Plant Physiol.
PUBLISHED: 04-27-2010
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The hemicellulose glucuronoxylan (GX) is a major component of plant secondary cell walls. However, our understanding of GX synthesis remains limited. Here, we identify and analyze two new genes from Arabidopsis (Arabidopsis thaliana), IRREGULAR XYLEM9-LIKE (IRX9-L) and IRX14-LIKE (IRX14-L) that encode glycosyltransferase family 43 members proposed to function during xylan backbone elongation. We place IRX9-L and IRX14-L in a genetic framework with six previously described glycosyltransferase genes (IRX9, IRX10, IRX10-L, IRX14, FRAGILE FIBER8 [FRA8], and FRA8 HOMOLOG [F8H]) and investigate their function in GX synthesis. Double-mutant analysis identifies IRX9-L and IRX14-L as functional homologs of IRX9 and IRX14, respectively. Characterization of irx9 irx10 irx14 fra8 and irx9-L irx10-L irx14-L f8h quadruple mutants allows definition of a set of genes comprising IRX9, IRX10, IRX14, and FRA8 that perform the main role in GX synthesis during vegetative development. The IRX9-L, IRX10-L, IRX14-L, and F8H genes are able to partially substitute for their respective homologs and normally perform a minor function. The irx14 irx14-L double mutant virtually lacks xylan, whereas irx9 irx9-L and fra8 f8h double mutants form lowered amounts of GX displaying a greatly reduced degree of backbone polymerization. Our findings reveal two distinct sets of four genes each differentially contributing to GX biosynthesis.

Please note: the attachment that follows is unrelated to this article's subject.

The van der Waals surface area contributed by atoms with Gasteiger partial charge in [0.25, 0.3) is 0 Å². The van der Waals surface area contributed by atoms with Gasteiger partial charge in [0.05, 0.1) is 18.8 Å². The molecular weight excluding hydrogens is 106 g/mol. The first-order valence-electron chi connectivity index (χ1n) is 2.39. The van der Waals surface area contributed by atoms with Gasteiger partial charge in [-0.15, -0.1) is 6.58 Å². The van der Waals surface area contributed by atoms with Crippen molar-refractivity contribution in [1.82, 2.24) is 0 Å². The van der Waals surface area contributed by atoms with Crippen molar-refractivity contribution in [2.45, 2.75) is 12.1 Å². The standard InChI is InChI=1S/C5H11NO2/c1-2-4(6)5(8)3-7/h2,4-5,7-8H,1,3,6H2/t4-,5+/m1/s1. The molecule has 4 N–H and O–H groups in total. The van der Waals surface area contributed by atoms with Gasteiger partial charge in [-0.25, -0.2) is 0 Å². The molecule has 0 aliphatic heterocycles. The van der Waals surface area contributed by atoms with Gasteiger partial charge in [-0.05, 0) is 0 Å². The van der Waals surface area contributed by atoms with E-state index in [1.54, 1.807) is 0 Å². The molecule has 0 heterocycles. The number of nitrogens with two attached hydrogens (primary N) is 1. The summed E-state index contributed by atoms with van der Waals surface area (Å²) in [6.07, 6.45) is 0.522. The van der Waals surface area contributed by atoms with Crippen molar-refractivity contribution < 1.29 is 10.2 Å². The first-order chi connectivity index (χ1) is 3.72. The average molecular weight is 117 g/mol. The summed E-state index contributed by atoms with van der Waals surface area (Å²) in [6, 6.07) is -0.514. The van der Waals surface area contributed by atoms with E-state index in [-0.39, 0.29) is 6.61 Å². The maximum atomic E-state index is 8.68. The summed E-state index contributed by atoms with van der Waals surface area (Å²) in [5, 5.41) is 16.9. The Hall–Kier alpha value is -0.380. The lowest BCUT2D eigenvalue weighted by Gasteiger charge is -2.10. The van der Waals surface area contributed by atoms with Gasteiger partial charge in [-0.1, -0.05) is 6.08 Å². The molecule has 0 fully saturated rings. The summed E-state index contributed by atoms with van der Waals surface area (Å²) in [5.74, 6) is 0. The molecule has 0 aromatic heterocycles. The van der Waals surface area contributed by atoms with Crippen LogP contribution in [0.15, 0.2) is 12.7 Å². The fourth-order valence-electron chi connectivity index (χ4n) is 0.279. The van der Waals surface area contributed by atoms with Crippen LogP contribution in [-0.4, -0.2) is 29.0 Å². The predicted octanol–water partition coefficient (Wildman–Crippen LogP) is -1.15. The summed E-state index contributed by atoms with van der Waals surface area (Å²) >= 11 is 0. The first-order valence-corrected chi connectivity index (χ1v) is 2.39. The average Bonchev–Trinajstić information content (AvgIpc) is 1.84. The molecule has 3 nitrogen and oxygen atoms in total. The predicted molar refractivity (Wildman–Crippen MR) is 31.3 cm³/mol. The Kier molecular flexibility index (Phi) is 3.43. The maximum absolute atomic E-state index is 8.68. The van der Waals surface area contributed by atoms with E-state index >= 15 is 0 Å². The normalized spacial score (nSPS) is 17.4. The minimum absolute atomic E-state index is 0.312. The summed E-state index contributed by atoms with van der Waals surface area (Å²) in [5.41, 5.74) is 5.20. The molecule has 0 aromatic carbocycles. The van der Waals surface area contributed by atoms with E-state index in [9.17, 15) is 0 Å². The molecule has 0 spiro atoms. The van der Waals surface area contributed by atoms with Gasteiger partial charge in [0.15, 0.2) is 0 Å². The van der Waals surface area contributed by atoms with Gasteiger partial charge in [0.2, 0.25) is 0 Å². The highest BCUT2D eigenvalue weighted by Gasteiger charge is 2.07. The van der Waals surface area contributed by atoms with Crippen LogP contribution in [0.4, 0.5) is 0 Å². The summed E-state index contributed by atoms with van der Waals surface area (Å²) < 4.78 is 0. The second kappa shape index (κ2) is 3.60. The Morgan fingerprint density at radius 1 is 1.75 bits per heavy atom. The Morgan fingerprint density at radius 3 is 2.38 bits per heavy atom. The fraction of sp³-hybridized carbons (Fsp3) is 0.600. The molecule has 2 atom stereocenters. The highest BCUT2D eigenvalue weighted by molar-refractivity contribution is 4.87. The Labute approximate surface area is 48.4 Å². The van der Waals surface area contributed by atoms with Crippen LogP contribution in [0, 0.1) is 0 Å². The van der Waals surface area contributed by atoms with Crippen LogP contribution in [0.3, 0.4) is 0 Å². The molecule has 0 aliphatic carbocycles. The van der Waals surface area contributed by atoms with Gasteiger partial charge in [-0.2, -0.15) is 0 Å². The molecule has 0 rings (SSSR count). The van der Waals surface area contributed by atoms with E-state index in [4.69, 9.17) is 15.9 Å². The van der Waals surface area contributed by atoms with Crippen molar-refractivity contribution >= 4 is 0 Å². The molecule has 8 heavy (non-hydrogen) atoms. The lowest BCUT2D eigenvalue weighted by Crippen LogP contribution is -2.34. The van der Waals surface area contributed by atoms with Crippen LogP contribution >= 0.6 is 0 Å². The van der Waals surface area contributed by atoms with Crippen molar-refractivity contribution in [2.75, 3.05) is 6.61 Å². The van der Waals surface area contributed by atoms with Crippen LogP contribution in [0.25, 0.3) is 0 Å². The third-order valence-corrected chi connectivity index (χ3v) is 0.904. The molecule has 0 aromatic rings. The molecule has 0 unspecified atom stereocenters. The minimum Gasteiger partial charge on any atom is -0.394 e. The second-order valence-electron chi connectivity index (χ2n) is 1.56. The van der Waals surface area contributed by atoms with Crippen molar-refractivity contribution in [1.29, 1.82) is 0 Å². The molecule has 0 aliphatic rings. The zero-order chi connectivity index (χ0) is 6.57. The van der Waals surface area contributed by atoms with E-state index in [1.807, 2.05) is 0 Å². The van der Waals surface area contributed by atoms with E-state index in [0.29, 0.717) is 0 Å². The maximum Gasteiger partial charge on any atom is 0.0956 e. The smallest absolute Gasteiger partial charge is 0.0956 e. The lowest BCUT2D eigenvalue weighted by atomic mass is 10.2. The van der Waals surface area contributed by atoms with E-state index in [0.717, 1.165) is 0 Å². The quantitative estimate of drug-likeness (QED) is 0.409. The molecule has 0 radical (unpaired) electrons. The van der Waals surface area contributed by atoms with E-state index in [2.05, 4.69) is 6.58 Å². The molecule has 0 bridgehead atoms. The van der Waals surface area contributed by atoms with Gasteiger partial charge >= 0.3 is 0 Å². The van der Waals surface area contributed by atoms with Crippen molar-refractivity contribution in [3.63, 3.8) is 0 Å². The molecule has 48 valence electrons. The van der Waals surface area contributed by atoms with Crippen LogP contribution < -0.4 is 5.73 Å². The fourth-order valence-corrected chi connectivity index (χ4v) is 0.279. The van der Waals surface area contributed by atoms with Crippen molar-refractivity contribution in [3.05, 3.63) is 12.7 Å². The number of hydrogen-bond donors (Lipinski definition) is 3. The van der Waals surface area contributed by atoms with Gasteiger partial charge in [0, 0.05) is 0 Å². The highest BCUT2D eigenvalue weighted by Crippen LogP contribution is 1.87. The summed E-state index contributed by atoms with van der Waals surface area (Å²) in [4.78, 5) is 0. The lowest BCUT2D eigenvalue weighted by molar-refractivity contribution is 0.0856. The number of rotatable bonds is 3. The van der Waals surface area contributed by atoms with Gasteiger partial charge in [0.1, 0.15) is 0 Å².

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Major changes in the cell wall during silique development in Arabidopsis thaliana.
Phytochemistry
PUBLISHED: 04-02-2010